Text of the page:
Related Terms with Cacophony

Here are some related terms to cacophony:

  • Dissonance – Like cacophony, dissonance refers to a harsh, discordant combination of sounds that creates an unpleasant auditory effect. However, dissonance is a broader musical term that can apply to any unpleasant blending of tones, while cacophony specifically relates to the blending of words or language.
  • Harshness – Cacophony produces a harsh, grating quality through its use of clashing consonant sounds. Harshness describes the general abrasive and unpleasant nature of cacophonous textures.
  • Jarring – The discordant blending of sounds in cacophony often causes a jarring and startling effect that disturbs or interrupts the auditory flow.
  • Grating – The consonant combinations that make up cacophony grate harshly against each other, like an unpleasant scraping sound.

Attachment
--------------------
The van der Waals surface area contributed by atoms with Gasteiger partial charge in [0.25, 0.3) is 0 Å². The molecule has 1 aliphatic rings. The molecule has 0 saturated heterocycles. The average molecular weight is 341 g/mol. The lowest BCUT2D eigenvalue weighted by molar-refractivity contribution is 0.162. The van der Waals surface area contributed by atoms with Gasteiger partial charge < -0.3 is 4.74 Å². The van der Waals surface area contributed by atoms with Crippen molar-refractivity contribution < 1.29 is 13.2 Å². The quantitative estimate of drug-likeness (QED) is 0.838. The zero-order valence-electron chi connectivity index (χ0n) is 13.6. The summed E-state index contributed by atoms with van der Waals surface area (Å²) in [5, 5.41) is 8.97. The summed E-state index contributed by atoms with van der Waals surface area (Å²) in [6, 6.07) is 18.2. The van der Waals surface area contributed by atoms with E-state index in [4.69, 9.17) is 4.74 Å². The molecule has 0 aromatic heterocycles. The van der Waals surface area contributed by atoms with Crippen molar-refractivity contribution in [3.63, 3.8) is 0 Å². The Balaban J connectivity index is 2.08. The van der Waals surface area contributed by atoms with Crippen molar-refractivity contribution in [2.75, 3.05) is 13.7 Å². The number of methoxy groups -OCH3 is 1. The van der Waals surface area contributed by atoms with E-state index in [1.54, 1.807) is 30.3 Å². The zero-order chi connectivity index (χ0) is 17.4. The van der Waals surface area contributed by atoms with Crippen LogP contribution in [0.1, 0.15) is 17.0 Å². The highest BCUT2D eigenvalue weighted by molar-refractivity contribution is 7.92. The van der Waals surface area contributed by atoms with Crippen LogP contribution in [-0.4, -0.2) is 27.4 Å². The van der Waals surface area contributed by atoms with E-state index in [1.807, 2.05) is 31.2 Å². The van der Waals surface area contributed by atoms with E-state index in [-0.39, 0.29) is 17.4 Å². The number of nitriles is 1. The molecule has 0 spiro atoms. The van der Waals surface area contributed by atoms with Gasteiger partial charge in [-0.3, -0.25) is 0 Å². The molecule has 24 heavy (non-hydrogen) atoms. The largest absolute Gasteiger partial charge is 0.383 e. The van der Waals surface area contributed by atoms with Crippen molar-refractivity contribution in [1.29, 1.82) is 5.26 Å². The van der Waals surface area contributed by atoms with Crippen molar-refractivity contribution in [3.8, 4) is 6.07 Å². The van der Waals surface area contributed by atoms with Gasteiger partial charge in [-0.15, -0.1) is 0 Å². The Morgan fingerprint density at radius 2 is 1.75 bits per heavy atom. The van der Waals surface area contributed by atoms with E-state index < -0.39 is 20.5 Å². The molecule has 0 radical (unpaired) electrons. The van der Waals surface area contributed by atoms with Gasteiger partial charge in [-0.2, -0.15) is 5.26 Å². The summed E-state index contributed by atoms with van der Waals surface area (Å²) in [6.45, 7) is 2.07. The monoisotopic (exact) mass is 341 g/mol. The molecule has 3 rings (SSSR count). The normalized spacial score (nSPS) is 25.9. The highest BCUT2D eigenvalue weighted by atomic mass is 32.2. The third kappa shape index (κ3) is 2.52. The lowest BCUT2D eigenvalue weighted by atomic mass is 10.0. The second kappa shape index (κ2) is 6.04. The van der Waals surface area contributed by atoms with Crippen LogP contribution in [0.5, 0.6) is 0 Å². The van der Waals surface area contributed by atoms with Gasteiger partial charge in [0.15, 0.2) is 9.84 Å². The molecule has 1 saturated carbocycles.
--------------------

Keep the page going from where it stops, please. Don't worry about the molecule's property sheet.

• Clashing – The sounds that constitute cacophony clash discordantly in a way that jars the listener.
  • Discordant – By definition, cacophony involves discordant, incompatible sounds that do not harmonize pleasantly.
  • Dissonant – Like discordant, dissonant refers to the quality of blending unpleasantly versus harmonizing.
  • Abrupt – Abrupt transitions between sounds can contribute to an overall cacophonous effect.
  • Agitated – Cacophony often creates an agitated, disturbed state or mood through its harsh, discordant textures.